I packed my clothing and supplies in a travel backpack that served me well. I also brought outlet adapters, a small lock to lock my backpack to my bed frame while I slept, a travel book, camera, first aid, a thermos, toilet paper, travel utensils, baby wipes and small gifts (chocolates, playing cards, pens) from New York City to give to new friends I might meet along the way. I also bought a cheap smartphone to bring because I didn't want to risk losing my iPhone, but my friend brought hers and it ended up being extremely helpful. She downloaded the Google Translate app (which is amazing and you can use offline), Google Maps, a currency exchanger app, Hostel app and Splitwise (for us to keep track of spending between us). I had Uber on my phone, which we ended up using in Moscow, but all payments there are done in cash. 

First stop, Russia! 

With bags packed, visas in my passport, itinerary sketched out, away message turned on, and copies of my passport stored with my mom, aunts and (then) boyfriend, I was stoked to begin the journey. I arrived in Moscow, Russia and took the train from the airport into the city. I immediately exchanged some money in Ruples, keeping plenty of U.S. cash for future exchanges. In a pinch, U.S. dollars work well in Mongolia and even China, but the exchange rate can be terrible. You can also exchange Ruples for Tugrik (Mongolian currency) or Renminbi, but I don't recommend holding onto Tugrik - it's not worth much outside of Mongolia. I also bought a Russian SIM card for my phone so I could use it to make calls or access the Internet. The train does not have Wifi or Internet on board.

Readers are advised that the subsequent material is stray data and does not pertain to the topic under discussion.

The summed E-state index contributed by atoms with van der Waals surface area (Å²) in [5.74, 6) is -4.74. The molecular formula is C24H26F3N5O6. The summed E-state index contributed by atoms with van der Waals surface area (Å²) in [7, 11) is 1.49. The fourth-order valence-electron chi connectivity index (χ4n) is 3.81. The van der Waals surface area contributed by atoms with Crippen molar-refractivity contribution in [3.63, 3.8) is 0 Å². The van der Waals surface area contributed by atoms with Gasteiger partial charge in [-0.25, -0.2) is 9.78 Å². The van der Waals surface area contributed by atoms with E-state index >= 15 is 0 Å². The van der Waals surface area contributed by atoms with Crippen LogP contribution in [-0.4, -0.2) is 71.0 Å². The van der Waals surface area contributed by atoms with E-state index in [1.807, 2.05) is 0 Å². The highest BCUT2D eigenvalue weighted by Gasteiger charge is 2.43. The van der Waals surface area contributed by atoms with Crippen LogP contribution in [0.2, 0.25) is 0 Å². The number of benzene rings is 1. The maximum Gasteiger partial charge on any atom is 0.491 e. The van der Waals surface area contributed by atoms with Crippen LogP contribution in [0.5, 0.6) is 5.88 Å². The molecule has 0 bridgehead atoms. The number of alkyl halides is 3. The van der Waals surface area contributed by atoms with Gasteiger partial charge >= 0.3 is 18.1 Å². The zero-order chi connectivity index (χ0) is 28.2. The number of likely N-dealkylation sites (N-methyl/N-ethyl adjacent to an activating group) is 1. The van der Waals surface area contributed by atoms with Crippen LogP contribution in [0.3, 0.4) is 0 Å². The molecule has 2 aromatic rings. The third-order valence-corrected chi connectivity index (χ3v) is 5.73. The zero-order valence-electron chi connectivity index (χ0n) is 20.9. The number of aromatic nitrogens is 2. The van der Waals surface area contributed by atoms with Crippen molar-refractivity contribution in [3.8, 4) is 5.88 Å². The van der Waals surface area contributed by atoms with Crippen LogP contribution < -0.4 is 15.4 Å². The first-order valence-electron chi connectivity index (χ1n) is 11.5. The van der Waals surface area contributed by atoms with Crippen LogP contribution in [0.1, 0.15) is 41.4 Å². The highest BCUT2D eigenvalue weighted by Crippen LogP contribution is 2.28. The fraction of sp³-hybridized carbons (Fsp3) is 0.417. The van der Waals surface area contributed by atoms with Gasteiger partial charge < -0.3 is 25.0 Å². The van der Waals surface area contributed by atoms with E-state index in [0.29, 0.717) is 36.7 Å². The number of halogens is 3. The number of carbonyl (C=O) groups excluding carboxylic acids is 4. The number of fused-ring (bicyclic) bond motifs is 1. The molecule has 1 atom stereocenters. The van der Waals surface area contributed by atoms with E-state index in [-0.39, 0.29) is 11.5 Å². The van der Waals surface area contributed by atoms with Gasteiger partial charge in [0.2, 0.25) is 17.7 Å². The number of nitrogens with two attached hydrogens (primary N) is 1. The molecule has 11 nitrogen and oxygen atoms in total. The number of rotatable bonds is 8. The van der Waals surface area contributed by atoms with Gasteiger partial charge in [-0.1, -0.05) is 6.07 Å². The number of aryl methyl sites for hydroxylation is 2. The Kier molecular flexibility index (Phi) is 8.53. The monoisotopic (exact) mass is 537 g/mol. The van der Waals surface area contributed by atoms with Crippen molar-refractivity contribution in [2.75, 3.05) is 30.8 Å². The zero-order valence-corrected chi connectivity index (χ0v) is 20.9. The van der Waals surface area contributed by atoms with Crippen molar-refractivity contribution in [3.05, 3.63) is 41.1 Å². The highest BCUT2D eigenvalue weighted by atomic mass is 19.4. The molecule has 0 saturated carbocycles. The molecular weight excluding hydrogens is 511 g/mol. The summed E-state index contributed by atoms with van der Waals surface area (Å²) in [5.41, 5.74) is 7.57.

My friend and I had a blast meeting up with a Russian local, a friend of a friend, who took us biking around Moscow, through Gorky park and beyond. We also went to the Kremlin, the Red Square and the University of Moscow. Moscow was very beautiful - colorful, clean, calm, partly because the city is getting ready for the World Cup next year. I also recommend taking the metro, which is very deep and has very unique architecture. 

The day of our train journey, we needed to pick up our tickets from Real Russia, buy provisions for the trip and do any last minute money exchanges or shopping. We arrived at the station just in time and took our spot on two top bunks in a cabin of four, which we shared with two other Russian women. 

The next four days we got used to "train lyfe" sleeping, listening to podcasts about Rasputin and Buryats, learning Russian from our bunk mates and visiting the dining cart. There are no showers on the train and two toilets at either end of your carriage. There is also a spot where you can get hot water and you can buy small snacks (ramen noodles, candy bars, etc.) from the provenistas.